Marital status is a prognostic factor in amyotrophic lateral sclerosis

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Amyotrophic lateral sclerosis (ALS) is a progressive neurodegenerative disease affecting motor neurons and leading to a complete paralysis and death.1 Survival from onset to death/tracheostomy is generally <5 years,1 although several studies report longer survival, being more than 10 years in 5%‐10% of the patients (reviewed in Ref. 4). Because the variable clinical course of the disease, information on prognosis is important in order to provide better patient care and to improve the design of clinical trials.
In the recent years, several variables have been reported to predict ALS prognosis, for example, age and site of onset, sex, nutritional status, respiratory function, as measured by forced vital capacity (FVC%) diagnostic delay, marital status, and the rate of disease progression.2
Concerning the marital status, an early report documented a shorter survival in unmarried ALS patients, being mostly older women with a longer diagnostic delay.2 The authors interpreted these observations by emphasizing the role of a spouse/partner in recognition of the health problem and pushing the partner for a clinical evaluation.2 Furthermore, a study showed that unmarried ALS patients, because the lack of a partner, were more likely to die in an acute care facility or in a nursing home.10 Moreover, unmarried patients were shown to be less prone to proceed to a tracheostomy.11 Given that the management of a tracheostomy is very complex, the authors of that study suggested that the presence of a caregiving spouse/partner would make the ALS patient, who needs a tracheostomy, more willing to accept this invasive life‐saving procedure.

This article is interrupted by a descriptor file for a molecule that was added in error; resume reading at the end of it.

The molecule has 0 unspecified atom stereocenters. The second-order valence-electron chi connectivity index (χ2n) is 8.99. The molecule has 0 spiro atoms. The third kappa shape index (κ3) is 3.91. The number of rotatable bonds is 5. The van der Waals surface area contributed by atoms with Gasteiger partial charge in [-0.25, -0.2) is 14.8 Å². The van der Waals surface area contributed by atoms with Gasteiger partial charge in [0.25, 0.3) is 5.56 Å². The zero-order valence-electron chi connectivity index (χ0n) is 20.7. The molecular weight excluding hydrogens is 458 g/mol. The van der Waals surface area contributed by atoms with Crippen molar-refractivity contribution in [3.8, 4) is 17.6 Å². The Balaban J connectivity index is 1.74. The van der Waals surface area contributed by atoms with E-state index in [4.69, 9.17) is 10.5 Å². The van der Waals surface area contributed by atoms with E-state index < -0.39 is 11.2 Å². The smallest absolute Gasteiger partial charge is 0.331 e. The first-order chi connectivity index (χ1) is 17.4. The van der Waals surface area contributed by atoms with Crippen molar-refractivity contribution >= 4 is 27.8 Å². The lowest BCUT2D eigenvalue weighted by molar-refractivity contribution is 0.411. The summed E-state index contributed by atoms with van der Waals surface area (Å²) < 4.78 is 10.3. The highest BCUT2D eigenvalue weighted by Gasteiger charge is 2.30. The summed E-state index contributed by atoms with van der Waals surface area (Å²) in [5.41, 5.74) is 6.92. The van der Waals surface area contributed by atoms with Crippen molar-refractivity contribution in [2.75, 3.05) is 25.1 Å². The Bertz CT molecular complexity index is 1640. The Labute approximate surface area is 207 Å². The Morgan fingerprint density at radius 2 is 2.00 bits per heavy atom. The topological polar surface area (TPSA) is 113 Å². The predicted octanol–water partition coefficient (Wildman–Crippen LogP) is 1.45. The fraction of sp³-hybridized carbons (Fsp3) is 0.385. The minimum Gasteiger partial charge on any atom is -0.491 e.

Taken together, these data point to the marital status as an important prognostic factor in ALS. To strengthen this hypothesis, in this work, we further evaluated the prognostic value of the marital status in a relatively large cohort of patients with ALS.

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